Research seminar: Rape culture and gender violence in Evangelical Christian self-help literature

A Research seminar of the Centre for Religion and Public Life with Dr Emily Colgan.

Dr Emily Colgan (Trinity Theological College, Aotearoa, New Zealand) will give a presentation entitled “Let Him Romance You”: Rape Culture and Gender Violence in Evangelical Christian Self-Help Literature. The seminar is open to anyone with an interest in the subject.

Seminar outline

Since its publication in 2005, Captivating: Unveiling the Mystery of a Woman’s Soul by John and Stasi Eldridge has sold millions of copies worldwide and appeared on numerous bestselling book charts. The Eldredges explore what it means to live as a “fully alive and feminine woman: a woman who is truly captivating.” They insist that one thing “every woman longs for” is “to be seen and desired, to be sought after and fought for.” Moreover, they suggest that the most important “lover” a woman can have is God. I argue that both the rhetoric employed in this book and the biblical imagery used to support it contributes to a culture of gender violence. Combining a feminist hermeneutic with a rhetorical methodology, I explore the ideologies at play in Captivating, arguing that it is only by exposing the violence inherent in the Eldredge’s “romance with God” rhetoric that it becomes possible to resist the rape-supportive undercurrents of this book.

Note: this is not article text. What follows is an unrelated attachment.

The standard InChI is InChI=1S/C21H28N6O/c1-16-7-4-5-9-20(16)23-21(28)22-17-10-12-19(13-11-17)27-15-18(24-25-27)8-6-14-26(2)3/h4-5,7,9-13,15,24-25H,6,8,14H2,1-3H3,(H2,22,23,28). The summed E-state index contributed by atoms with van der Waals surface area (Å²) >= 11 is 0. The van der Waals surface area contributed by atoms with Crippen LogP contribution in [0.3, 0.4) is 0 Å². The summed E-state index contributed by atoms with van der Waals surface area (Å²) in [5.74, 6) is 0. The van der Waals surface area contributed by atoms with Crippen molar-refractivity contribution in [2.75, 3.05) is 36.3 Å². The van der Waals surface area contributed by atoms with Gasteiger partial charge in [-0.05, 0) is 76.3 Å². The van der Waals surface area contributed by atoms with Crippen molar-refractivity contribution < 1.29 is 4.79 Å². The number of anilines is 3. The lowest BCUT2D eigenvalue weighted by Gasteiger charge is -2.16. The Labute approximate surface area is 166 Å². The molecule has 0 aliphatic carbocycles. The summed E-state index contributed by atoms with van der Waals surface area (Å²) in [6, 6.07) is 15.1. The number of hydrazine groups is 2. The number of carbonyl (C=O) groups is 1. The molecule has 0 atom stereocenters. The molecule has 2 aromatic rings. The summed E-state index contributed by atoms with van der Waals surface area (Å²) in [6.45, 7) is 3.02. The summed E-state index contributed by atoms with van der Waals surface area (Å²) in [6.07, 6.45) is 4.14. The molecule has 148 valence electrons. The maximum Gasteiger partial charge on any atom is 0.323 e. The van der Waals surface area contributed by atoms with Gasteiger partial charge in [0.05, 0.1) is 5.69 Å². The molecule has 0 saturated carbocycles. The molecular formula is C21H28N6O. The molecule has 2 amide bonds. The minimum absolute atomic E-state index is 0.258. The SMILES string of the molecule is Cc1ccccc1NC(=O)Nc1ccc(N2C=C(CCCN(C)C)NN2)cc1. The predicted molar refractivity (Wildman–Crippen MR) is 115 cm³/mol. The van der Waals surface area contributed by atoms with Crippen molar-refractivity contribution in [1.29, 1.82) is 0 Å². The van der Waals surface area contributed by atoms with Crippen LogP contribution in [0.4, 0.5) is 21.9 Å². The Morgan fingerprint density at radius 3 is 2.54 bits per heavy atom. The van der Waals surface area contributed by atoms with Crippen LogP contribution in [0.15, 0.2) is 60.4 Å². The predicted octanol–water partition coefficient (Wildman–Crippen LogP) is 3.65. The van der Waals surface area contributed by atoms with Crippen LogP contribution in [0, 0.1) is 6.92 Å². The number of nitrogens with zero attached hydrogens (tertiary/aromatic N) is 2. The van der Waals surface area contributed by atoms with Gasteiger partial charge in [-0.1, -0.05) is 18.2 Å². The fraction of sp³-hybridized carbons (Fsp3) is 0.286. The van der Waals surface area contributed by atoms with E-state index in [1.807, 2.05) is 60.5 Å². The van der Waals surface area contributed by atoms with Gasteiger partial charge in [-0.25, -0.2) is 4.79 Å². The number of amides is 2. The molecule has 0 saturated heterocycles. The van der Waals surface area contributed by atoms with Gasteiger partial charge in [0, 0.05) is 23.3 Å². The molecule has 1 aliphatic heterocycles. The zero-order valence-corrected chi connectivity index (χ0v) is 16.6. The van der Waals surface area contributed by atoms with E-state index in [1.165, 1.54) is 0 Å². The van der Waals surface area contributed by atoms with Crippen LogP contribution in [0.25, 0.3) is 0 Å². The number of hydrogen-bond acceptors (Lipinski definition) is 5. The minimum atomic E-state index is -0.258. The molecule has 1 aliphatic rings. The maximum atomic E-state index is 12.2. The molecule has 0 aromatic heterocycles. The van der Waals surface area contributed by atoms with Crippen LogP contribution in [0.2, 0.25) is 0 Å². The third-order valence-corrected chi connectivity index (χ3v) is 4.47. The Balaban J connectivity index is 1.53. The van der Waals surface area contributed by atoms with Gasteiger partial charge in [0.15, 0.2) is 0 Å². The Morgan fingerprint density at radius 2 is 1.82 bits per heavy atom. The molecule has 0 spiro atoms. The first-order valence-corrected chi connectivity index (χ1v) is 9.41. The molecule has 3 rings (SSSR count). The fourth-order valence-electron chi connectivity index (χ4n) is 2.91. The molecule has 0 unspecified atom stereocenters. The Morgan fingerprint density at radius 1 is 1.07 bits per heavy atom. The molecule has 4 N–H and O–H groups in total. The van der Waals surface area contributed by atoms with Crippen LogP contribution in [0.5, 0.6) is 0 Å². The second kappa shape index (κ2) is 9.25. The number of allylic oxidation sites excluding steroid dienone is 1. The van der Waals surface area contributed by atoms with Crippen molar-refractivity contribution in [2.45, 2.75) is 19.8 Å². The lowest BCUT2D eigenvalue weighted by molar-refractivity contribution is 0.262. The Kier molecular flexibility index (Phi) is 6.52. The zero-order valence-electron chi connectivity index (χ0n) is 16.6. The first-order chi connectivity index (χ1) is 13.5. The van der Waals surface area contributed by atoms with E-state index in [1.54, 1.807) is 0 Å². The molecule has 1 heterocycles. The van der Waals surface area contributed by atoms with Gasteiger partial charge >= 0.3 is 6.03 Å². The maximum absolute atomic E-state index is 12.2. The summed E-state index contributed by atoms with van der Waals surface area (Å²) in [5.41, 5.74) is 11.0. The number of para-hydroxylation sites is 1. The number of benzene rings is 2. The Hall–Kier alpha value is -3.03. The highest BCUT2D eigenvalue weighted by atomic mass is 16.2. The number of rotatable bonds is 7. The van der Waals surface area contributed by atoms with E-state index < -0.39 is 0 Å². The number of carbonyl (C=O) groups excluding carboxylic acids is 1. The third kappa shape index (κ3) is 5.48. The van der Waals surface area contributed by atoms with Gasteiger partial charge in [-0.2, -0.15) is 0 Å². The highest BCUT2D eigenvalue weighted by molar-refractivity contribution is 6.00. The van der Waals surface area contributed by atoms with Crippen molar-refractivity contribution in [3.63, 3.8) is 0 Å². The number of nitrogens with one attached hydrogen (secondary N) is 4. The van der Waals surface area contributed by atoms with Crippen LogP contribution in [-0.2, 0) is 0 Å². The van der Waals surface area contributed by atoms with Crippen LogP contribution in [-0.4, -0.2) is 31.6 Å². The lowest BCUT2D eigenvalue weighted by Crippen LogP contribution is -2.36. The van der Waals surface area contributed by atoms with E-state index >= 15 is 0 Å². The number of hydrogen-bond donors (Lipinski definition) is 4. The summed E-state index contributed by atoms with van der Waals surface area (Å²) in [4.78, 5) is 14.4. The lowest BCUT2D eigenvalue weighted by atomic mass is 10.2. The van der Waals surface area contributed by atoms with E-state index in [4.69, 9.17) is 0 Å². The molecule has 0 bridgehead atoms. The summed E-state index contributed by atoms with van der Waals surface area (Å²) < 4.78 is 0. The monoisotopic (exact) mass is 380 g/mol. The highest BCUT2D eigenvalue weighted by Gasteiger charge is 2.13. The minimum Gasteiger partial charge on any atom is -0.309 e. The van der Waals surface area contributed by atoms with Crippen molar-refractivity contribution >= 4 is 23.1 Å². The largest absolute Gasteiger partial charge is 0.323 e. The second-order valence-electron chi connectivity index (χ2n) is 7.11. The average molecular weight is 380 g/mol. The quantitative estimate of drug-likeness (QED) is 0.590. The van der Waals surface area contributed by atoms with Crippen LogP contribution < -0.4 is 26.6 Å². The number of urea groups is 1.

About the speaker

Dr Emily Colgan is Lecturer in Biblical Studies and Academic Dean at Trinity Theological College in Auckland, New Zealand. Her research focuses on the relationship between the Bible and contemporary social imaginaries, asking about the degree to which the ideologies contained within biblical texts continue to inform communities in the present. Emily is particularly interested in ecological representations in the Bible, as well as depictions of gender and violence. Her most recent publication is a multi-volume work, which she co-edited with Caroline Blyth and Katie Edwards entitled Rape Culture, Gender Violence, and Religion (Palgrave, 2018).